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The Bounded Triumph of Health Care Ballot Initiatives

February 06, 2024

Back view portrait of young African-American people standing in voting booth and thinking
Back view portrait of young African-American people standing in voting booth and thinking

“Medicaid expansion ballot initiatives show state referenda can expand health care access—but they have their limits,” write Prof. Allison K. Hoffman and Katie Cohen L’24, MBE’24.

At The Regulatory Review, health care law and policy expert Allison K. Hoffman, Professor of Law and Deputy Dean, and Katie Cohen L’24, MBE’24 explore how ballot initiatives offer progress for health care access but also caution that without federal action, their effects are limited as “those rights will only reach some people.”

From The Regulatory Review:

Allison K. Hoffman, Professor of Law; Deputy Dean Allison K. Hoffman, Professor of Law; Deputy DeanState ballot initiatives protecting reproductive rights across the country signal the public’s rejection of the U.S. Supreme Court’s decision overturning constitutional protection for abortions in Dobbs v. Jackson Women’s Health Organization. Although some political experts are celebrating these ballot initiatives as a reproductive rights triumph, and rightly so, they should also be understood as qualified wins. These state efforts, and those that preceded them in recent years, aim to increase access to health care—they also shine a light on larger political process failures and the limits of correcting them. To address these failures, ballot initiatives must be fought and passed state by state. When reproductive and other health care access is left to referendum, it inevitably leaves gaps that are unevenly felt.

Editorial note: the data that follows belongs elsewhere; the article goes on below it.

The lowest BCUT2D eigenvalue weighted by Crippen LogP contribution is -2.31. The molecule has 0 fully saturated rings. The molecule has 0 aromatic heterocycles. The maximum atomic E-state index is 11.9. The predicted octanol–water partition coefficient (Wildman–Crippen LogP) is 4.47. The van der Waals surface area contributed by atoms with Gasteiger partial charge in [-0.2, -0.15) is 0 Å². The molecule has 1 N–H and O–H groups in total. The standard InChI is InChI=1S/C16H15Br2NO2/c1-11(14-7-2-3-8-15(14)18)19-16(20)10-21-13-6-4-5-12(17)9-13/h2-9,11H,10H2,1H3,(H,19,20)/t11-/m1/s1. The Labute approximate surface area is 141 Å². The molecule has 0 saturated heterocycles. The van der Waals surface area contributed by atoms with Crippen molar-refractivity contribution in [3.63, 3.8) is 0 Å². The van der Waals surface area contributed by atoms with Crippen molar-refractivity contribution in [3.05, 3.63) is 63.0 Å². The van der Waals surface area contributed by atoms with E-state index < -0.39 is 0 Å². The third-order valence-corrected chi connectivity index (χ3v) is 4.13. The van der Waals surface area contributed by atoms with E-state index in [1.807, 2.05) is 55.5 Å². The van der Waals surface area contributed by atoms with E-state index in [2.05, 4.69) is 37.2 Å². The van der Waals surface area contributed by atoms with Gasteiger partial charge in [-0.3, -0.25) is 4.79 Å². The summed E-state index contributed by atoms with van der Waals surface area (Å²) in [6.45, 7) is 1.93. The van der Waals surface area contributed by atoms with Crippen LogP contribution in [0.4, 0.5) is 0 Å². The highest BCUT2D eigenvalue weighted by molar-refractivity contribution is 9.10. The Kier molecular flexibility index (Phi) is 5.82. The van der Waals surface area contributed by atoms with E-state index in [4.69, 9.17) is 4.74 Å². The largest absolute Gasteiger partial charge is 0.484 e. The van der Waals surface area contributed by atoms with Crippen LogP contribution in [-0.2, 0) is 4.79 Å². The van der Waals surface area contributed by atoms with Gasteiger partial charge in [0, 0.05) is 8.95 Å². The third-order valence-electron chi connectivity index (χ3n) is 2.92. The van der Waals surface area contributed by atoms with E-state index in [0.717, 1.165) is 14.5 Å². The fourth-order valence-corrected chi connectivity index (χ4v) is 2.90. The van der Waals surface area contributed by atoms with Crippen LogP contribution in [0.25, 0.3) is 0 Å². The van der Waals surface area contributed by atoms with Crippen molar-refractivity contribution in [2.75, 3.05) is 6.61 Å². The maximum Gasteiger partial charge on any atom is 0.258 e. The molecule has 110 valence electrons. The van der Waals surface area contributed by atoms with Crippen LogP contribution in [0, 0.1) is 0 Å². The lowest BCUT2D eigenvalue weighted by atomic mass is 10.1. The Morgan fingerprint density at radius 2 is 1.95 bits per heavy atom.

The trajectory of state-level initiatives seen since Dobbs is not a new phenomenon in health care. Over the past six years, numerous Medicaid expansion ballot initiatives have corrected for coverage gaps created in the wake of the Supreme Court’s 2012 Katie Cohen L'24, G'24 - woman with long brown, straight hair and wearing dark suit smiling Katie Cohen L'24, MBE'24decision in NFIB v. Sebelius. This decision left expansion of health care to low-income populations in the hands of elected state representatives, many of whom have failed to act. Voters in seven states—Idaho, Maine, Missouri, Nebraska, Oklahoma, Utah, and South Dakota—rejected their legislators’ inaction at the polls by petitioning for state referenda.

The Fairness Project, a nonprofit dedicated to using ballot measures to circumvent deadlocks in legal change, spearheaded the movement to expand Medicaid through state ballot initiatives. Working with local partners, the organization helped Maine become the first state in the country to approve Medicaid expansion through a ballot initiative in 2017. The Fairness Project subsequently led successful referendum campaigns in Idaho, Nebraska, Utah, Oklahoma, Missouri, and South Dakota.

American health system historian Paul Starr has commented that “the history of health insurance protection until the Supreme Court’s decision on the Affordable Care Act in 2012 was almost entirely a history of legislative and administrative decisions.” But recently, ballot initiatives have become the almost exclusive path to Medicaid expansion… . 

The Regulatory Review is a daily online publication that provides accessible coverage of regulatory policymaking and enforcement issues across a full range of regulatory topics and from a variety of perspectives.

Launched in 2009 and operating under the guidance of Cary Coglianese, Edward B. Shils Professor of Law and Professor of Political Science, The Review is edited by students at Penn Carey Law. It is part of the overarching teaching, research, and outreach mission of the Penn Program on Regulation (PPR), which draws together more than 60 faculty from across the University of Pennsylvania.

Read the full piece at The Regulatory Review.